Connie Schultz, Journalist


“When the Vietnam Reporting Project first called, I’m embarrassed to say this, I said – ‘there’s a problem with Agent Orange in Vietnam, still?’”

Make Agent Orange History_dioxin_Vietnam_Connie Schultz_Aspen Roundtable

Connie Schultz participates in an Aspen Institute Agent Orange in Vietnam Program roundtable.

These are the words of Connie Schultz, Pulitzer Prize winning journalist, nationally syndicated columnist for the Cleveland Plain Dealer and Creators Syndicate, and a regular essayist for Parade Magazine. She is not alone – millions of Americans do not realize that Agent Orange continues to cause severe hardship in Vietnam.

In October of 2010, Schultz traveled to Vietnam with the Vietnam Reporting Project to investigate the legacy of Agent Orange. The result – “Unfinished Business: Suffering and sickness in the endless wake of Agent Orange” – is a groundbreaking 8-page investigative report which weaves together the stories of American veterans, Vietnamese soldiers and the innocent children caught in the middle.

Like many Americans who grew up in the era of the war in Vietnam, Schultz considered the prospect of visiting the former enemy to be pretty frightening. “I grew up in a small town, Ashtabula Ohio. Our county lost 29 boys in that war,” she says, “It seemed to me at one point every third house had somebody serving… [But] I couldn’t let fear stop me from going. Like I’ve always told my kids, ‘act brave and the courage will come.’”

Far from the war-torn country she feared, Schultz found in Vietnam a spirit of resilience, forgiveness and even hope. The children in the Friendship Village, Schultz writes, are “surrounded by people who care for them, and who don’t avert their eyes at the site of them. Most importantly, they have one another.”

“Most Americans don’t know about this,” Schultz says. “It’s not their fault. I didn’t know about this and I consider myself to be pretty well informed.” It is this reality that motivates Schultz to keep telling these stories and seeking long-term solutions such as cleaning up the dioxin hot spots and expanding services to the disabled.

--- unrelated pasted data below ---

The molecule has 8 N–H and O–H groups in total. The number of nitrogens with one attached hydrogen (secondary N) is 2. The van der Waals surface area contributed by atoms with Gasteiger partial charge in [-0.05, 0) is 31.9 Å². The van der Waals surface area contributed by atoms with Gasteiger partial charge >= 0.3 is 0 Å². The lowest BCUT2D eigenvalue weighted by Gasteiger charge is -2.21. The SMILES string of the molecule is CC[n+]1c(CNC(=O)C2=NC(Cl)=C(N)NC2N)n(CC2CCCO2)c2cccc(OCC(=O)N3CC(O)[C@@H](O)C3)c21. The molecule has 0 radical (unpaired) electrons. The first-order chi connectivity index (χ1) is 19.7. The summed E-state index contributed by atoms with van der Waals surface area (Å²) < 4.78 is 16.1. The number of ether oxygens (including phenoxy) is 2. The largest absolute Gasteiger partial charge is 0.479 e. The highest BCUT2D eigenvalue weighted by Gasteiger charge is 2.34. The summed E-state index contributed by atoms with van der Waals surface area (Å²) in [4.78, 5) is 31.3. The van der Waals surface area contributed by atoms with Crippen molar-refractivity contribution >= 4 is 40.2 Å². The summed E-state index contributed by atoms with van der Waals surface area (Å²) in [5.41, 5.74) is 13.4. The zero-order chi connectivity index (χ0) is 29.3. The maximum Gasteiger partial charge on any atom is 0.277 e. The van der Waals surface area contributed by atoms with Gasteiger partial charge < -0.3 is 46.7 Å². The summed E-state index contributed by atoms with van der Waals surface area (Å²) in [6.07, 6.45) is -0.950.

“I intend to talk about these hot spots until they’re cleaned up or I’m not drawing a breath,” Schultz says, “and I intend to live a long time!”

Please read and share Connie Schultz fantastic report – Unfinished Business: Suffering and sickness in the endless wake of Agent Orange.  It is a powerful story that takes the reader into the depths of the problem while showing this is a humanitarian concern we can do something about.

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Stephen Eddy
February 16, 2012 at 7:19 pm

Dear Connie,
I have been looking for someone to talk to about Agent Orange.I was in the 12th SOS in Vietnam. We sprayed Agent Orange,20 million gals. I knew nothing of Agent Orange until I returned to the states in 1971. I went to JR college and studied Ornamental Horticulture. Then I learned what Agent Orange was and the devestation we had caused by spraying it on people and crops and land. I have been fighting a losing battle for the last 40 years, but I dont intend to give up.I know more about Agent Orange than most people. Its a horrible sustance. I was not able to do much about it for 20 years because I was in the Air Force Health Study for Ranch Hands or members of the 12th SOS.(special operations squadron). We had to sign a waiver ,to participate in the study ,saying we would not bring any litagation against anyone who was involved with Agent Orange . But I just retired from my job and now have time to concentrate on such things. I want to bring up a class action suit in the name of the soldiers,their widows, their children,the vietnamese people,the australian soldiers,the people of New Zealand where Agent Orange was manufactured and anyone else I have forgotten. Against a large list of those responsible for the use,manufacture, and authorization of Agent Orange usage. The only two things I have to say are: LD-50 and adipose tissue.Just to show you how the ignorance still is alive and well- Last week I was turned for the third time trying to collect disability from VA. I went to a Veteran center to setup my appeal the Veteran rep,who was a retired marine, working with me. Said when the subject of Agent Orange came up quote:” Agent Orange was a harmless herbicide the kind you can use in your backyard at home.” Needless to say I will not be going back to her for help on my appeal. She is helping Vets with their claims and makes an ignorant statement like that, she has no clue. Its very scary because most dont know yet they are making decisions for people that deny them the care they need. I am aware of the case the Vietnamese people brought and the judge and his gang are another bunch of ignorant fools. Anyway If you would like to talk my PH:562-612-9626.
Thanks for caring, I will never forget the orphanages we visited in Vietnam during the war and seeing the children.The ones who didnt make it are in Gods hands but those who survived the bombing,napalm, and Agent Orange are in our hands.
Thanks Stephen Eddy